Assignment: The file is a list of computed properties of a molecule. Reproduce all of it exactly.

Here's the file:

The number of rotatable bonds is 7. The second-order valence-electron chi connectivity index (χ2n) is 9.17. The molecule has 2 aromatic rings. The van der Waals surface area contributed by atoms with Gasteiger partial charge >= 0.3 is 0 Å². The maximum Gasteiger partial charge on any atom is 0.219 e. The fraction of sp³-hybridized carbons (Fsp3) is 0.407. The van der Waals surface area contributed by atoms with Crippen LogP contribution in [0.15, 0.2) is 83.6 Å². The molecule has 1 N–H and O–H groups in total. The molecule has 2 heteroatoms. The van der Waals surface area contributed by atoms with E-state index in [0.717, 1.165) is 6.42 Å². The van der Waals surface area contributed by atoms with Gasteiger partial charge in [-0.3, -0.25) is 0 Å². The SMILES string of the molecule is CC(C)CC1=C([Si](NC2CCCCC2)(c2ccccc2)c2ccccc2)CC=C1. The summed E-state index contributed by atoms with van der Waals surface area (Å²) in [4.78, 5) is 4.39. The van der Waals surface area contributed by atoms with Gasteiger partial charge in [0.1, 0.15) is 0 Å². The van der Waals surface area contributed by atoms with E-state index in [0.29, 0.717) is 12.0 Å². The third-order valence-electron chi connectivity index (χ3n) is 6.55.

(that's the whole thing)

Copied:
The number of rotatable bonds is 7. The second-order valence-electron chi connectivity index (χ2n) is 9.17. The molecule has 2 aromatic rings. The van der Waals surface area contributed by atoms with Gasteiger partial charge >= 0.3 is 0 Å². The maximum Gasteiger partial charge on any atom is 0.219 e. The fraction of sp³-hybridized carbons (Fsp3) is 0.407. The van der Waals surface area contributed by atoms with Crippen LogP contribution in [0.15, 0.2) is 83.6 Å². The molecule has 1 N–H and O–H groups in total. The molecule has 2 heteroatoms. The van der Waals surface area contributed by atoms with E-state index in [0.717, 1.165) is 6.42 Å². The van der Waals surface area contributed by atoms with Gasteiger partial charge in [-0.3, -0.25) is 0 Å². The SMILES string of the molecule is CC(C)CC1=C([Si](NC2CCCCC2)(c2ccccc2)c2ccccc2)CC=C1. The summed E-state index contributed by atoms with van der Waals surface area (Å²) in [4.78, 5) is 4.39. The van der Waals surface area contributed by atoms with Gasteiger partial charge in [0.1, 0.15) is 0 Å². The van der Waals surface area contributed by atoms with E-state index in [0.29, 0.717) is 12.0 Å². The third-order valence-electron chi connectivity index (χ3n) is 6.55.